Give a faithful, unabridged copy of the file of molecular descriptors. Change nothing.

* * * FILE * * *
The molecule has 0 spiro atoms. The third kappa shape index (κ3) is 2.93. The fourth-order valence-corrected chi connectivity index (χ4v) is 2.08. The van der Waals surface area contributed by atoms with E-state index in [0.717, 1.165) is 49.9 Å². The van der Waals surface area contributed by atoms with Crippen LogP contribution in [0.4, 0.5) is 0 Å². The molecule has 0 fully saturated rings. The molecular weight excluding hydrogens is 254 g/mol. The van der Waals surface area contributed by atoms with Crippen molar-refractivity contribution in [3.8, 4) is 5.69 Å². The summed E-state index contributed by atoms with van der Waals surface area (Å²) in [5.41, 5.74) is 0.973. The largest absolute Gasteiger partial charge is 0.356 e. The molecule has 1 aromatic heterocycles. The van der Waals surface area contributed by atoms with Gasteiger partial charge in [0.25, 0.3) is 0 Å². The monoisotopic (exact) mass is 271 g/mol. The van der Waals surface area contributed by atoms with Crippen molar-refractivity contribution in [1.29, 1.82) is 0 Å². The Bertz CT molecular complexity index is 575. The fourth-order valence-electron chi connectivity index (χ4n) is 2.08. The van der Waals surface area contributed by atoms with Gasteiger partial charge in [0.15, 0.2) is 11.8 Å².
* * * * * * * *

The molecule has 0 spiro atoms. The third kappa shape index (κ3) is 2.93. The fourth-order valence-corrected chi connectivity index (χ4v) is 2.08. The van der Waals surface area contributed by atoms with E-state index in [0.717, 1.165) is 49.9 Å². The van der Waals surface area contributed by atoms with Crippen LogP contribution in [0.4, 0.5) is 0 Å². The molecule has 0 fully saturated rings. The molecular weight excluding hydrogens is 254 g/mol. The van der Waals surface area contributed by atoms with Crippen molar-refractivity contribution in [3.8, 4) is 5.69 Å². The summed E-state index contributed by atoms with van der Waals surface area (Å²) in [5.41, 5.74) is 0.973. The largest absolute Gasteiger partial charge is 0.356 e. The molecule has 1 aromatic heterocycles. The van der Waals surface area contributed by atoms with Gasteiger partial charge in [0.25, 0.3) is 0 Å². The monoisotopic (exact) mass is 271 g/mol. The van der Waals surface area contributed by atoms with Crippen molar-refractivity contribution in [1.29, 1.82) is 0 Å². The Bertz CT molecular complexity index is 575. The fourth-order valence-electron chi connectivity index (χ4n) is 2.08. The van der Waals surface area contributed by atoms with Gasteiger partial charge in [0.15, 0.2) is 11.8 Å².